Recently it was reported that book store workers in New York had been fired as a direct result of their trade union activism. The employees of Book Culture had voted in favour of union representation (they backed the Retail, Wholesale and Department Store Union) and promptly received the following response:
“It was indicated to me … that two people in our management group voted in the union and effectively undermined the interests of the store. The store always being in opposition to the Union,” the email read. “Unfortunately there is no other recourse but to remove these people from our employ effective immediately. Therefor [sic] Bec and Kerry have been fired.”
“I was surprised when I saw it in writing,” said Goodbourn, 30, a native of Australia who recently moved to the U.S.
Henderson received a personal email from Doeblin.
“I regret to inform you that we cannot continue to employ you,” he wrote. “All management has to work together in the best interests of the store and clearly unionization is at odds with that.”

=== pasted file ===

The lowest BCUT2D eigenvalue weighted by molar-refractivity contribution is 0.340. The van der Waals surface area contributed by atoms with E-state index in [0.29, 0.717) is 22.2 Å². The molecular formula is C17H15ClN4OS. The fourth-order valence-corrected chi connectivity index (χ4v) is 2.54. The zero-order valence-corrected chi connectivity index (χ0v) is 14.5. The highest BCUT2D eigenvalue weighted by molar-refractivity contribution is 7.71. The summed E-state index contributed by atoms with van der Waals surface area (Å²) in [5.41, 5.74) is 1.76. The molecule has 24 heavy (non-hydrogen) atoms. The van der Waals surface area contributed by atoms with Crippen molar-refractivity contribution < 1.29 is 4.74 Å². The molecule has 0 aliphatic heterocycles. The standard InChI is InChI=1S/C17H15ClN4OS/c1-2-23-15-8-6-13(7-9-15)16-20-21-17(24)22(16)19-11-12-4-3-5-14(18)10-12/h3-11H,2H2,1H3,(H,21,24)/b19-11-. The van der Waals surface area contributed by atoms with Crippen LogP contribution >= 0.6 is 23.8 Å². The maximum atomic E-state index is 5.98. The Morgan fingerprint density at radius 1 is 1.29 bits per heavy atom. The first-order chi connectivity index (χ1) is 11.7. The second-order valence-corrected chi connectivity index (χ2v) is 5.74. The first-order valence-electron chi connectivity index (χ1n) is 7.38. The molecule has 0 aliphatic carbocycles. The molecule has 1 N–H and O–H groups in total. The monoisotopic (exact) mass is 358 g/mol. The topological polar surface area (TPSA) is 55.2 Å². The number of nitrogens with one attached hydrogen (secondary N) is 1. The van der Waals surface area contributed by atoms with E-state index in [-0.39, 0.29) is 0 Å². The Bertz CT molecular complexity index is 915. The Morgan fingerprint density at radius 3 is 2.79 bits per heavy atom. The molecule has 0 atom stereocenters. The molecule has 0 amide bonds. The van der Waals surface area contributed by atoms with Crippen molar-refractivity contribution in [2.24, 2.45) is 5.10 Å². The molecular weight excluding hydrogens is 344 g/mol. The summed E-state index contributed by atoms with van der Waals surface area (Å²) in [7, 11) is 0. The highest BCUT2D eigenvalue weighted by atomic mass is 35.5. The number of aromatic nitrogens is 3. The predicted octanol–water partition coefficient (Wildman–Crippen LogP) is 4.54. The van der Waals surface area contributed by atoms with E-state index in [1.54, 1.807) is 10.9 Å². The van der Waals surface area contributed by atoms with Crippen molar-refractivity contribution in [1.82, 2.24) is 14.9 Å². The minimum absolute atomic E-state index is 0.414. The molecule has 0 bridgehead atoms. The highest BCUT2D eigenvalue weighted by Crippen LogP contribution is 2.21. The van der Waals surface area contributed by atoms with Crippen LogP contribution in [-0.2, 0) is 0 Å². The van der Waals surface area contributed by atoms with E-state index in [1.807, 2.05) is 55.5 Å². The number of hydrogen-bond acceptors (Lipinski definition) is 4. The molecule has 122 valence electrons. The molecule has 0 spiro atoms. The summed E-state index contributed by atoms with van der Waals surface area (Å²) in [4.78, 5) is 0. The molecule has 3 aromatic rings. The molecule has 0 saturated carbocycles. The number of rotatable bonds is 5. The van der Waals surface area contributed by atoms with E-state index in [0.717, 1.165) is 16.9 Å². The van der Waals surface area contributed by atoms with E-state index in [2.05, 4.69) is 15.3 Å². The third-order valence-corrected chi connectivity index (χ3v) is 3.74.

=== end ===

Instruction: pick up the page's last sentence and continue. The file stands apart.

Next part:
Following a strike – and some negative publicity – the bookstore backtracked sharply:
“We have re-hired all four store managers who were terminated last week,” the Book Culture statement read. “There is no longer a labor dispute. Book Culture has now recognized the RWDSU as the union representing our employees. We are respectful of the rights of our employees to unionize and of the views of our customers in the community and [nearby Columbia University].”
Union blacklisting has of course been a toxic problem in the UK’s construction industry and last year eight companies involved in the scandal set up The Construction Workers Compensation Scheme (TCWCS) in order to compensate the victims. However the GMB maintains that the proposed payments are paltry given the scale of the injustice, and talks between the union and the construction companies’ lawyers have broken down.